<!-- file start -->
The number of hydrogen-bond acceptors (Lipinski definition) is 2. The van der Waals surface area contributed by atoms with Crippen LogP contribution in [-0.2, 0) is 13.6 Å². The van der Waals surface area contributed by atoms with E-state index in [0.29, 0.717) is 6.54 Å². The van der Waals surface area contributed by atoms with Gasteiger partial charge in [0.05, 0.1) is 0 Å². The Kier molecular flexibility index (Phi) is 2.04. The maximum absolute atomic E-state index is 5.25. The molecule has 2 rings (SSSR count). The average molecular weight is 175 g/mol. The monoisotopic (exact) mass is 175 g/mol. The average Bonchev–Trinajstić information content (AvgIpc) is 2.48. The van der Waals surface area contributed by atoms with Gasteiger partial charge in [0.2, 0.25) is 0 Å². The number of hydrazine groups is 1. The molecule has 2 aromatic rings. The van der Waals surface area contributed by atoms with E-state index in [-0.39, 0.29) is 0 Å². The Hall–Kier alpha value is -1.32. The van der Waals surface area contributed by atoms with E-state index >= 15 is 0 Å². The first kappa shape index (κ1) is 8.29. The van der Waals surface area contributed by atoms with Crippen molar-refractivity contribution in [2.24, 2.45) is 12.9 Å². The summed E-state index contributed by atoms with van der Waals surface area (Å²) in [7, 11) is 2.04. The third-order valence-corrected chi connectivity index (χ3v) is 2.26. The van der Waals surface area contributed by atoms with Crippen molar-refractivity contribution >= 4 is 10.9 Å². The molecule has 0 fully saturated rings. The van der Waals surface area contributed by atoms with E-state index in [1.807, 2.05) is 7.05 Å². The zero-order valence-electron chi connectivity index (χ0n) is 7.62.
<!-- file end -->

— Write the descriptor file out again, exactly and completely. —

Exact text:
The number of hydrogen-bond acceptors (Lipinski definition) is 2. The van der Waals surface area contributed by atoms with Crippen LogP contribution in [-0.2, 0) is 13.6 Å². The van der Waals surface area contributed by atoms with E-state index in [0.29, 0.717) is 6.54 Å². The van der Waals surface area contributed by atoms with Gasteiger partial charge in [0.05, 0.1) is 0 Å². The Kier molecular flexibility index (Phi) is 2.04. The maximum absolute atomic E-state index is 5.25. The molecule has 2 rings (SSSR count). The average molecular weight is 175 g/mol. The monoisotopic (exact) mass is 175 g/mol. The average Bonchev–Trinajstić information content (AvgIpc) is 2.48. The van der Waals surface area contributed by atoms with Gasteiger partial charge in [0.2, 0.25) is 0 Å². The number of hydrazine groups is 1. The molecule has 2 aromatic rings. The van der Waals surface area contributed by atoms with E-state index in [-0.39, 0.29) is 0 Å². The Hall–Kier alpha value is -1.32. The van der Waals surface area contributed by atoms with E-state index >= 15 is 0 Å². The first kappa shape index (κ1) is 8.29. The van der Waals surface area contributed by atoms with Crippen molar-refractivity contribution in [2.24, 2.45) is 12.9 Å². The summed E-state index contributed by atoms with van der Waals surface area (Å²) in [7, 11) is 2.04. The third-order valence-corrected chi connectivity index (χ3v) is 2.26. The van der Waals surface area contributed by atoms with Crippen molar-refractivity contribution >= 4 is 10.9 Å². The molecule has 0 fully saturated rings. The van der Waals surface area contributed by atoms with E-state index in [1.807, 2.05) is 7.05 Å². The zero-order valence-electron chi connectivity index (χ0n) is 7.62.